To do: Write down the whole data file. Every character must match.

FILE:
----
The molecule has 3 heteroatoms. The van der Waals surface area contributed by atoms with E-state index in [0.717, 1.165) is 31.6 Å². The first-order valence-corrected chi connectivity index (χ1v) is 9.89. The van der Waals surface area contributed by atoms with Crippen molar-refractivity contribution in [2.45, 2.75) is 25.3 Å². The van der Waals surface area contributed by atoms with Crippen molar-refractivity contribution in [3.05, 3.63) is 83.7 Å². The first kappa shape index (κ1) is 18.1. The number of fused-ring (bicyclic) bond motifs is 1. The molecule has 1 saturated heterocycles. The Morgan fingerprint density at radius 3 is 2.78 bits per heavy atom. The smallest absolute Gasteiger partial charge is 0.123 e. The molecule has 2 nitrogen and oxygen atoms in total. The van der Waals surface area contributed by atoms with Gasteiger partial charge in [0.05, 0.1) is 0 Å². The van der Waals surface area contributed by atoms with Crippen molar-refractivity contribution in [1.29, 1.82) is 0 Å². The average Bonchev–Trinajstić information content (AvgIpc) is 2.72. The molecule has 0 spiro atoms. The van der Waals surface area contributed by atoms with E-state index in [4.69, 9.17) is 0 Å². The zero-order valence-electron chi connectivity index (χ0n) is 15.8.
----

The molecule has 3 heteroatoms. The van der Waals surface area contributed by atoms with E-state index in [0.717, 1.165) is 31.6 Å². The first-order valence-corrected chi connectivity index (χ1v) is 9.89. The van der Waals surface area contributed by atoms with Crippen molar-refractivity contribution in [2.45, 2.75) is 25.3 Å². The van der Waals surface area contributed by atoms with Crippen molar-refractivity contribution in [3.05, 3.63) is 83.7 Å². The first kappa shape index (κ1) is 18.1. The number of fused-ring (bicyclic) bond motifs is 1. The molecule has 1 saturated heterocycles. The Morgan fingerprint density at radius 3 is 2.78 bits per heavy atom. The smallest absolute Gasteiger partial charge is 0.123 e. The molecule has 2 nitrogen and oxygen atoms in total. The van der Waals surface area contributed by atoms with Gasteiger partial charge in [0.05, 0.1) is 0 Å². The van der Waals surface area contributed by atoms with Crippen molar-refractivity contribution in [1.29, 1.82) is 0 Å². The average Bonchev–Trinajstić information content (AvgIpc) is 2.72. The molecule has 0 spiro atoms. The van der Waals surface area contributed by atoms with E-state index in [4.69, 9.17) is 0 Å². The zero-order valence-electron chi connectivity index (χ0n) is 15.8.